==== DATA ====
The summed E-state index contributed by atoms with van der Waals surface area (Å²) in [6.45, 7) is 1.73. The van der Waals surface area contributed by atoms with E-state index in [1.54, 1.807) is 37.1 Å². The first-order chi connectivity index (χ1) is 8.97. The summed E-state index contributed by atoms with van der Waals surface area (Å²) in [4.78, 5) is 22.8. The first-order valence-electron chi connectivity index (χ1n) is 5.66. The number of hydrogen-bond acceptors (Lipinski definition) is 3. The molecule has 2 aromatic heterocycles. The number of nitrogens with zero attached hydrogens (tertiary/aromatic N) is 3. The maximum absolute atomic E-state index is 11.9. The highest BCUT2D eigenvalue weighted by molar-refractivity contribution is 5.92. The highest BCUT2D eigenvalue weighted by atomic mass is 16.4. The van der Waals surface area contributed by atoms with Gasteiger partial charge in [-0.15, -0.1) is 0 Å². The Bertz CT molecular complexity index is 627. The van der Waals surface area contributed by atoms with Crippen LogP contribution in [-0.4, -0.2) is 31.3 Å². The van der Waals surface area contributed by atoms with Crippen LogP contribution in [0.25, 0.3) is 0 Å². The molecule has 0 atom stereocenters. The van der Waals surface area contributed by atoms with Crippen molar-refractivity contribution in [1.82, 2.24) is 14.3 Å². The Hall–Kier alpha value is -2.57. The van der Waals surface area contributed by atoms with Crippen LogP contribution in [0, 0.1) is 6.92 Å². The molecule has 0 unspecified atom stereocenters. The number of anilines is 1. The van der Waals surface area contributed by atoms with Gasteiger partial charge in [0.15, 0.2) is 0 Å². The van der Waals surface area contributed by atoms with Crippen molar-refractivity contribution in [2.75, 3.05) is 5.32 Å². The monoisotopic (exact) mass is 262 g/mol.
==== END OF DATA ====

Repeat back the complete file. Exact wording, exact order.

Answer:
The summed E-state index contributed by atoms with van der Waals surface area (Å²) in [6.45, 7) is 1.73. The van der Waals surface area contributed by atoms with E-state index in [1.54, 1.807) is 37.1 Å². The first-order chi connectivity index (χ1) is 8.97. The summed E-state index contributed by atoms with van der Waals surface area (Å²) in [4.78, 5) is 22.8. The first-order valence-electron chi connectivity index (χ1n) is 5.66. The number of hydrogen-bond acceptors (Lipinski definition) is 3. The molecule has 2 aromatic heterocycles. The number of nitrogens with zero attached hydrogens (tertiary/aromatic N) is 3. The maximum absolute atomic E-state index is 11.9. The highest BCUT2D eigenvalue weighted by molar-refractivity contribution is 5.92. The highest BCUT2D eigenvalue weighted by atomic mass is 16.4. The van der Waals surface area contributed by atoms with Gasteiger partial charge in [-0.15, -0.1) is 0 Å². The Bertz CT molecular complexity index is 627. The van der Waals surface area contributed by atoms with Crippen LogP contribution in [-0.4, -0.2) is 31.3 Å². The van der Waals surface area contributed by atoms with Crippen LogP contribution in [0.25, 0.3) is 0 Å². The molecule has 0 atom stereocenters. The van der Waals surface area contributed by atoms with Crippen molar-refractivity contribution in [1.82, 2.24) is 14.3 Å². The Hall–Kier alpha value is -2.57. The van der Waals surface area contributed by atoms with Crippen LogP contribution in [0, 0.1) is 6.92 Å². The molecule has 0 unspecified atom stereocenters. The number of anilines is 1. The van der Waals surface area contributed by atoms with Gasteiger partial charge in [0.15, 0.2) is 0 Å². The van der Waals surface area contributed by atoms with Crippen molar-refractivity contribution in [2.75, 3.05) is 5.32 Å². The monoisotopic (exact) mass is 262 g/mol.